Can Wild Bison Return to the Prairie Grasslands?
Most people probably know something about the awful history of the American bison. Almost every school child learns that 19th-century market hunters wiped out the vast herds that once roamed the prairies and that we barely managed to save this tremendously important species from extinction—albeit mostly in captivity.
What most people know about bison is a tale of tragedy. But many people don’t realize the story continues to unfold, and the stage is set for wild bison to make an important comeback.
A Return to Their Native Prairies?
Indeed, efforts now under way in Montana to restore a significant herd of wild bison to native prairie habitat foreshadow a much happier future for this magnificent and ecologically important animal.
National Wildlife Federation is working toward restoring bison to ideal habitat on public lands in north-central Montana. But cattle ranchers who oppose bison as a (perceived, not real) threat to and competitor for cattle could thwart those efforts.
A wild, remnant population of bison endures in Yellowstone National Park. Smaller herds of wild bison have been restored in some mountainous terrain in Utah. Elsewhere, bison exist as captive herds behind stout fences. A few Indian tribes have restored Yellowstone bison to their lands.
Nowhere do truly wild bison roam free in their native grasslands. Not yet, anyway.The National Wildlife Federation is urging the State of Montana to restore bison in and around the sprawling Charles M. Russell National Wildlife Refuge. The refuge – 1.1 million acres in all – is a huge, ecologically intact expanse of perfect and historical bison habitat. As a wildlife refuge, the area is managed for the express purpose of restoring and conserving native wildlife. Better yet, the area adjoins millions of additional acres of federal land, much of it vital wildlife habitat.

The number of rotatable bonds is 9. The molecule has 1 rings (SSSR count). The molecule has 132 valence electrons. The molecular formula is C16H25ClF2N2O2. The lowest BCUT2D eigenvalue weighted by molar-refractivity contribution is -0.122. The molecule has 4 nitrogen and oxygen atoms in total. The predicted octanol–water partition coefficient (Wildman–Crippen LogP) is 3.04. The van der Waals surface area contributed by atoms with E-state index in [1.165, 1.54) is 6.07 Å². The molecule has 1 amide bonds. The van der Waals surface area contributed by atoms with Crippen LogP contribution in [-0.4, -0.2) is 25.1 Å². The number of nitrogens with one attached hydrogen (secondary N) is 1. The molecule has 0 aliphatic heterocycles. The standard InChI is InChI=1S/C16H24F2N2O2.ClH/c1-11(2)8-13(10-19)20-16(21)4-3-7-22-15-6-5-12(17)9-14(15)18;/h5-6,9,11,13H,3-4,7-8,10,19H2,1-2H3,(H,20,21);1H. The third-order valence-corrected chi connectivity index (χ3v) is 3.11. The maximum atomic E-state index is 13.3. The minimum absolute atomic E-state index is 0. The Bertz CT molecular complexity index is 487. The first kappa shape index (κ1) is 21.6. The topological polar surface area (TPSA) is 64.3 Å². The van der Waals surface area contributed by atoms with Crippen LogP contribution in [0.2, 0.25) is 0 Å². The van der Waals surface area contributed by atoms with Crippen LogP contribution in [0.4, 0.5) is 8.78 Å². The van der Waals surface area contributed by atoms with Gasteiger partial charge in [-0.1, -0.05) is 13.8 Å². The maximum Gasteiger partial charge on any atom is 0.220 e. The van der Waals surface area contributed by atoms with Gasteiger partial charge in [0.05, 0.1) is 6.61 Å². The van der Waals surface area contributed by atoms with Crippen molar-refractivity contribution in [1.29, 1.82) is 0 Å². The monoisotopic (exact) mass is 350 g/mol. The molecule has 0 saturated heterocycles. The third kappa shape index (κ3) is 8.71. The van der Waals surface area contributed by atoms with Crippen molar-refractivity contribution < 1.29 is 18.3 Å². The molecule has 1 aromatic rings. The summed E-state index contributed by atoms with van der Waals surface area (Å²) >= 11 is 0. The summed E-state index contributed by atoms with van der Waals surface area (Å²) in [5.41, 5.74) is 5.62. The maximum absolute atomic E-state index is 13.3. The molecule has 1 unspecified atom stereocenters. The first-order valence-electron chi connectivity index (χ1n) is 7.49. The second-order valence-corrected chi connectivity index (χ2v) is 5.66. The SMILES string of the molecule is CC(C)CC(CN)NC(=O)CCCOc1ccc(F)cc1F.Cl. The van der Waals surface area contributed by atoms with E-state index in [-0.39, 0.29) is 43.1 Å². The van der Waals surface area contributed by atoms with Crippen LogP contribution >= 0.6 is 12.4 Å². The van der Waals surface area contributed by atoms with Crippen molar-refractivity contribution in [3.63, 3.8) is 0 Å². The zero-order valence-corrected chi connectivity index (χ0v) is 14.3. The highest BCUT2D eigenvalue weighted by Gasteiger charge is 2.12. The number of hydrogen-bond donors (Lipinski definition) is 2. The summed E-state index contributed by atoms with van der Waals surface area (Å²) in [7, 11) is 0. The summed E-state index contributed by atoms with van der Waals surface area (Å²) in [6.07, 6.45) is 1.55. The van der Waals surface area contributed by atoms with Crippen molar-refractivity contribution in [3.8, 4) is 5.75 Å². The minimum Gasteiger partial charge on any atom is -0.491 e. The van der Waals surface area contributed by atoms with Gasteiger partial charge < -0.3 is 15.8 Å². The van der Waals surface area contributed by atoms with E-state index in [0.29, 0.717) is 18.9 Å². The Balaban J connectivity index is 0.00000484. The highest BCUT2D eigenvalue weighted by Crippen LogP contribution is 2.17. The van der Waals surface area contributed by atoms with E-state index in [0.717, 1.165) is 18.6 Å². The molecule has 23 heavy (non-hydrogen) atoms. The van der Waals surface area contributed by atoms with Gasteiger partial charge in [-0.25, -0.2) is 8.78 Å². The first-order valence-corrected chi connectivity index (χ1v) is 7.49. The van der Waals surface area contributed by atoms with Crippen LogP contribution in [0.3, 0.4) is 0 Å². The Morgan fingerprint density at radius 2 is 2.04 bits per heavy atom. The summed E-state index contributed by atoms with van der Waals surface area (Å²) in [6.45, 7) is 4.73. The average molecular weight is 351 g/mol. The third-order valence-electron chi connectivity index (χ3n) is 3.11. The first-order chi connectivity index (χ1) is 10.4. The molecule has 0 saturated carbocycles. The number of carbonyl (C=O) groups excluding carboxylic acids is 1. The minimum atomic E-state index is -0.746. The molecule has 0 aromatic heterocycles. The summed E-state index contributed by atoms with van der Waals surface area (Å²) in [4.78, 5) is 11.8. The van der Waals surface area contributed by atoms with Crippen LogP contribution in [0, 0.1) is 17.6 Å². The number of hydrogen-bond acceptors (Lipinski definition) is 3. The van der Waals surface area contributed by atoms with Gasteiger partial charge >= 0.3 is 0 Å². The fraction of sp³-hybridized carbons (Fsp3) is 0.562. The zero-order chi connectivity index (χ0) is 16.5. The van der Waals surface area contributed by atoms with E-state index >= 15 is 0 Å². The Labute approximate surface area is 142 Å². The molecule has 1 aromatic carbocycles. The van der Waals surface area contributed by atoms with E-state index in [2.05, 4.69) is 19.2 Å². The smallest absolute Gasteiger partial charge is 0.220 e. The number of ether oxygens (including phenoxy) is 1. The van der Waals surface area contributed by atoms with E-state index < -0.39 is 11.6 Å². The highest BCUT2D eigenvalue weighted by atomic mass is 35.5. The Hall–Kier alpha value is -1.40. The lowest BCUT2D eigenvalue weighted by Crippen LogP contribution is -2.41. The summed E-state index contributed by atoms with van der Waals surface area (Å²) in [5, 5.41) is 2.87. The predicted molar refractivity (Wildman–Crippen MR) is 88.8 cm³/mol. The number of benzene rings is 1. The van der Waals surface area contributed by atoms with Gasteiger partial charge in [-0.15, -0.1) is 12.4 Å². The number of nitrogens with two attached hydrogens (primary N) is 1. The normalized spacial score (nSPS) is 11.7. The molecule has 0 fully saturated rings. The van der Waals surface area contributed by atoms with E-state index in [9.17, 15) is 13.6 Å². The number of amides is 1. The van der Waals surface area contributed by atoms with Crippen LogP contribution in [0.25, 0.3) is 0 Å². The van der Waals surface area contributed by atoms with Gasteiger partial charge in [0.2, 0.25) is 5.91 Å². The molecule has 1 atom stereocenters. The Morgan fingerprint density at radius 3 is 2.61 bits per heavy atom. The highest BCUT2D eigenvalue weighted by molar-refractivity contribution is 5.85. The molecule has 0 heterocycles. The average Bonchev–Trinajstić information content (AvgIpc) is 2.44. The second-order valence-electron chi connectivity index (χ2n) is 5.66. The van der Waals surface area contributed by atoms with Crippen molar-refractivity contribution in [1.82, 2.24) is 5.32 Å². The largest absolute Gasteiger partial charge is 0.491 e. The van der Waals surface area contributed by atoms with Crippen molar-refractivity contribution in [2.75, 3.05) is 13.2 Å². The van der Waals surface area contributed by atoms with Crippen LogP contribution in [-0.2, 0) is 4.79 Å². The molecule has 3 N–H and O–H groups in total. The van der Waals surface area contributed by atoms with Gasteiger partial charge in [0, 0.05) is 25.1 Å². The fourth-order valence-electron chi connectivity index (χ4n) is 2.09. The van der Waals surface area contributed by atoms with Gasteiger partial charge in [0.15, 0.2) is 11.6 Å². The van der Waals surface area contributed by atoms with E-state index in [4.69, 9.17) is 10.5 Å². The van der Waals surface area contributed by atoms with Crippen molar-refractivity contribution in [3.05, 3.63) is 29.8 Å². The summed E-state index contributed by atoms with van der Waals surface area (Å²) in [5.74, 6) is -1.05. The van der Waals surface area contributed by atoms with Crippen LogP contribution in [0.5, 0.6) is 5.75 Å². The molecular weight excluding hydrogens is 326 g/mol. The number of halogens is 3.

This is the best bison habitat in Montana – a national wildlife refuge – and the species is an American icon. Bison restoration is a hugely positive opportunity for Americans to right a historic wrong, and doing so will yield tremendous ecologic, cultural and economic benefits for all Americans.
Right now, Montana’s state wildlife agency is cautiously exploring the possibility of restoring wild bison to large expanses of public land like the Charles M. Russell National Wildlife Refuge.
“Cautious” may be an understatement. The department recently published its “Framework for a Montana Bison Conservation and Management Plan,” and the disappointing alternatives and discussion laid out in that framework exude a remarkable lack of enthusiasm for restoring bison. Amid pressure from ranchers and cow-country legislators, the agency also just cancelled a critical meeting intended to help accelerate work on the bison plan.Now we must pull out all the stops to win room for bison to once again roam their native habitat. It’s time to fully engage ranchers and agency decision-makers—address their concerns, examine the facts and deliver a resounding message that the American people are steadfast in support of the restoration of bison.
We’ve already secured hundreds of thousands of acres for western wildlife such as moose, wolves and grizzly bears to roam freely. With your help, we can do it for America’s iconic bison.